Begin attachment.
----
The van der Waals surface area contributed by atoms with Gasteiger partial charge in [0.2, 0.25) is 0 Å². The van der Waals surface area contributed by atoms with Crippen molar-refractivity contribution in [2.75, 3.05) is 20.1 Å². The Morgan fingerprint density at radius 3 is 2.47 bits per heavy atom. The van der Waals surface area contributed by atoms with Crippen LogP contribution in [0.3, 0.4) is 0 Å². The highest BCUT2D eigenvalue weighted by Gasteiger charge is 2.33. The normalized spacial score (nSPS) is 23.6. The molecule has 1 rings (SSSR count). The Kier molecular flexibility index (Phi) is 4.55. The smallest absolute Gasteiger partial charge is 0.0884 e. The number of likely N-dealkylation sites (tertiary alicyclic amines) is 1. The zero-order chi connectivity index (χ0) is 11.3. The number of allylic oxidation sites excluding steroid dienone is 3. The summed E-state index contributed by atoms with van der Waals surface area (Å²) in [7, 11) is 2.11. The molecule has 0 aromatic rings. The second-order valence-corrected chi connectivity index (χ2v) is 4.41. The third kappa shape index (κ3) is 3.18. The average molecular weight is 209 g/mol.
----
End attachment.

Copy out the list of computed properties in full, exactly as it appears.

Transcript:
The van der Waals surface area contributed by atoms with Gasteiger partial charge in [0.2, 0.25) is 0 Å². The van der Waals surface area contributed by atoms with Crippen molar-refractivity contribution in [2.75, 3.05) is 20.1 Å². The Morgan fingerprint density at radius 3 is 2.47 bits per heavy atom. The van der Waals surface area contributed by atoms with Crippen LogP contribution in [0.3, 0.4) is 0 Å². The highest BCUT2D eigenvalue weighted by Gasteiger charge is 2.33. The normalized spacial score (nSPS) is 23.6. The molecule has 1 rings (SSSR count). The Kier molecular flexibility index (Phi) is 4.55. The smallest absolute Gasteiger partial charge is 0.0884 e. The number of likely N-dealkylation sites (tertiary alicyclic amines) is 1. The zero-order chi connectivity index (χ0) is 11.3. The number of allylic oxidation sites excluding steroid dienone is 3. The summed E-state index contributed by atoms with van der Waals surface area (Å²) in [7, 11) is 2.11. The molecule has 0 aromatic rings. The second-order valence-corrected chi connectivity index (χ2v) is 4.41. The third kappa shape index (κ3) is 3.18. The average molecular weight is 209 g/mol.